In Part 1, we built a very simple model for NBA shooting percentage defense that didn’t work very well. The underlying hypothesis was that all team-to-team variance in opponent shooting percentages is completely random. While overall we can say that hypothesis is busted, our back-test did suggest that it might be partially true, especially early in the season when a team’s observed percentages are based on smaller sample sizes. In Part 2, we’re going to take those ideas and run with them, by building something called a “ballast” model.

In physics, a ballast is a heavy object that anchors something down so that it doesn’t float away. Our ballast will serve exactly that function; it will control the amount by which our observed values are able to “float” away from the overall averages.

To select our ballast, we need to answer the following question:

**“At what sample size do we think the observed results contain a 50-50 mix of predictive signal and random noise?”**

I’m going to select a ballast of 1000 attempts for each of 3 pointers, 2 pointers and free throws. The overall averages get applied to the ballast as follows:

3 pointers (league average 35.5%) = 355 made in 1000 attempts.

2 pointers (league average 52.0%) = 520 made in 1000 attempts.

Free throws (league average 76.6%) = 766 made in 1000 attempts.

The way our ballast works is that it gets mixed in with the observed data. Using the December 4^{th} Miami/Orlando game as an example:

**Miami projected 3P% allowed: (234 observed + 355 ballast) / (658 observed + 1000 ballast) = 35.5%**

**Miami projected 2P% allowed: (639 observed + 520 ballast) / (1299 observed + 1000 ballast) = 50.4%**

**Miami projected FT% allowed: (431 observed + 766 ballast) / (567 observed + 1000 ballast) = 76.4%**

**Orlando projected 3P% allowed: (255 observed + 355 ballast) / (705 observed + 1000 ballast) = 35.8%**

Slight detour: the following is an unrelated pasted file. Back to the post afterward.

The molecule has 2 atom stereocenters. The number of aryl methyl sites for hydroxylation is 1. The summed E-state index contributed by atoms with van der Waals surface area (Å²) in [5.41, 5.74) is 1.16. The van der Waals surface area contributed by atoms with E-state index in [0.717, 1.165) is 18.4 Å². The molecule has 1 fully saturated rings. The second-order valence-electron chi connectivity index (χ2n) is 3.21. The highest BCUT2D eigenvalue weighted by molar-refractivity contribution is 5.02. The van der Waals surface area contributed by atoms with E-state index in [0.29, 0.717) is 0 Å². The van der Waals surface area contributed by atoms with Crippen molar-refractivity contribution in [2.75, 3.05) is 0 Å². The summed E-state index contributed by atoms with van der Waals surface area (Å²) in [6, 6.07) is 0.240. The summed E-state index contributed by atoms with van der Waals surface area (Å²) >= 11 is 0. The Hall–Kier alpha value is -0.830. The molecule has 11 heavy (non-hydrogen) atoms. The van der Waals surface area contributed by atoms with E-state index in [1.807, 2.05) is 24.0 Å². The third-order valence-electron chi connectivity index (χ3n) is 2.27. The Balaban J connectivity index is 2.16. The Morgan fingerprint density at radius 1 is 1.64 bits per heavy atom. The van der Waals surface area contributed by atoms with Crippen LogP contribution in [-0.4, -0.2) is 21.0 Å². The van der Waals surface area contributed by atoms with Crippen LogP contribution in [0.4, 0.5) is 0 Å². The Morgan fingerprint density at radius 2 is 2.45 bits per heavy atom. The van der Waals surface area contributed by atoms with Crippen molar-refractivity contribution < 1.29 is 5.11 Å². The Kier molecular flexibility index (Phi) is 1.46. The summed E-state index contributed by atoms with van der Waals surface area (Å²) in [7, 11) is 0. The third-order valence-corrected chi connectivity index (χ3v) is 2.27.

**Orlando projected 2P% allowed: (664 observed + 520 ballast) / (1290 observed + 1000 ballast) = 51.7%**

**Orlando projected FT% allowed: (394 observed + 766 ballast) / (508 observed + 1000 ballast) = 76.9%**

This is our “level 2” model.

A few useful properties of a ballast model:

- It will always give a projected result that is between the observed result and the overall average;
- The ballast has the most impact when the observed sample is small and the least impact when the observed sample is large;
- The larger the ballast, the closer the model gets to the simple “overall average” model we built in Part 1. The model from Part 1 can be thought of as a ballast model with ballast size = infinity.

We can calculate adjusted PPG allowed using the same method from Part 1:

Miami: (3 * 658 * 35.5% + 2 * 1299 * 50.4% + 1 * 567 * 76.4%) / (22 games) = 110.4 adjusted PPG allowed.

Orlando: (3 * 705 * 35.8% + 2 * 1290 * 51.7% + 1 * 508 * 76.9%) / (23 games) = 107.5 adjusted PPG allowed.

This gives us a different set of “adjusted PPG allowed” between the level 1 and level 2 models. So which one is better?

The simplest way to compare the two models is to look at the squared error between the projected and actual # of made shots. For Miami/Orlando:

Of course, one game tells us practically nothing, so we need to calculate the squared errors for the entire season:

So the level 2 model does look better from this perspective.

Now let’s back test the level 2 model:

Getting a little better…see how the bet volumes drop off considerably as the year progresses. That’s because the ballast has less impact, so the adjusted average rarely moves far enough from the observed average to exceed the 1.0 point threshold.

But wait, what basis did I have for selecting 1000 attempts as the ballast? None, I just made it up. But statisticians aren’t in the business of randomly making stuff up, right? At least not this blatantly? (Please don’t answer that)

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